Bongiorni offers this book as a lesson in globalization, though she's the one who needed the remedial education: Throughout most of her boycott she cheerfully bought products made in Hong Kong, thinking it was still British.
The archbishop cried: "send in the troops"

Here's Jeff Jacoby in the Boston Globe with "Zimbabwe's horrors":

Countless lives could be saved, and incalculable suffering ended, if Mugabe were forced from power. A detachment of US Marines, I wrote on this page in 2002, could do the job on its lunch break. The British could do it. South Africa could do it.

But of course no one will do anything. The death toll in Zimbabwe will continue to mount; the misery will continue to spread; the horror stories will continue to multiply. Cry, the beloved country.
Jacoby starts out this article by noting that Roman Catholic archbishop Pius Ncube has implored the United Kingdom to invade their former colony and depose the tyrant Robert Mugabe:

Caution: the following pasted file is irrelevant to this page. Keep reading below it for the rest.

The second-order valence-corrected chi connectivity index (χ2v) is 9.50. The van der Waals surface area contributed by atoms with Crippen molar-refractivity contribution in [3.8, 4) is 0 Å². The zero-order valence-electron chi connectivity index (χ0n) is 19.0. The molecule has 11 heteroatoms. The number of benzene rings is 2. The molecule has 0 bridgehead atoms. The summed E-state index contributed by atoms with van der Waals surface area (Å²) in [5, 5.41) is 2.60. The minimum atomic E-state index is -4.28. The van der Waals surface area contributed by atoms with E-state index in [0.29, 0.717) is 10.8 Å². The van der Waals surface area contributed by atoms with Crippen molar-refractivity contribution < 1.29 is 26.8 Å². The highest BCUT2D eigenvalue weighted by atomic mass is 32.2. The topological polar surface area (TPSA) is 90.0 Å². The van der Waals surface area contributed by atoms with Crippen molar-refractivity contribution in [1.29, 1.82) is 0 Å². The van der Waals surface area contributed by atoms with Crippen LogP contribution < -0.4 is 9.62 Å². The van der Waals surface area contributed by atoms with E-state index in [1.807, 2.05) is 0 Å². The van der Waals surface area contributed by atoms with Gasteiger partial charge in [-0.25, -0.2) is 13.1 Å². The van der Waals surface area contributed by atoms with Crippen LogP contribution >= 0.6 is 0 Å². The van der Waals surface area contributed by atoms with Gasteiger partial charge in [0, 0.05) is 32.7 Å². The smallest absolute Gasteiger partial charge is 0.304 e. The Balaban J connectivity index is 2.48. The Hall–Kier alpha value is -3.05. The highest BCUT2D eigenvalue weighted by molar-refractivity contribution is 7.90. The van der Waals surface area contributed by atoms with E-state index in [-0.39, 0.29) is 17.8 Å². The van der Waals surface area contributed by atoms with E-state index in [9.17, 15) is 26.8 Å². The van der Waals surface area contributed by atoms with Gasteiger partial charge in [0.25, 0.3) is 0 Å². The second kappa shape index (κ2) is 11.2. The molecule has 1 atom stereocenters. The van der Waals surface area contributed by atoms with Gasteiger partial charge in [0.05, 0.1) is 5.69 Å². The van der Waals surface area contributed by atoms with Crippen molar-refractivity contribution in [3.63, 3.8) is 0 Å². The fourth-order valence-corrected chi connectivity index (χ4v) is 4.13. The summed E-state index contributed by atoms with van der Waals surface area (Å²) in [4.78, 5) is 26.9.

Zimbabwe's leading cleric has called on Britain to invade the country and topple President Robert Mugabe. Pius Ncube, the Archbishop of Bulawayo, warned that millions were facing death from famine, unable to survive amid inflation believed to have soared to 15,000%.
As I've noted before, the tragedy of Zimbabwe is that it used to be the model of a successful former colony, the "breadbasket of Africa." By preaching the gospel of hate and division, Robert Mugabe has driven the country straight into the barren ground and there's every indication he'll steal the election in March.

Saturday, August 11, 2007

Hello, Geico? Yeah, you're not going to believe this

Another Subaru bites the dust: "15-ton steel silo falls off truck, lands on car"

Friday, August 10, 2007

Roger Ebert stoops to Godwin's Law

From his review of "No End in Sight":

Although Bush and the war continue to sink in the polls, I know from some readers that they still support both. That is their right. And if they are so sure they are right, let more young men and women die or be maimed. I doubt if they will be willing to see this film, which further documents an administration playing its private war games. No, I am distinctly not comparing anyone to Hitler, but I cannot help being reminded of the stories of him in his Berlin bunker, moving nonexistent troops on a map, and issuing orders to dead generals.
Oh, all-powerful "not comparing" qualifier: save me from Dick Durbin's fate!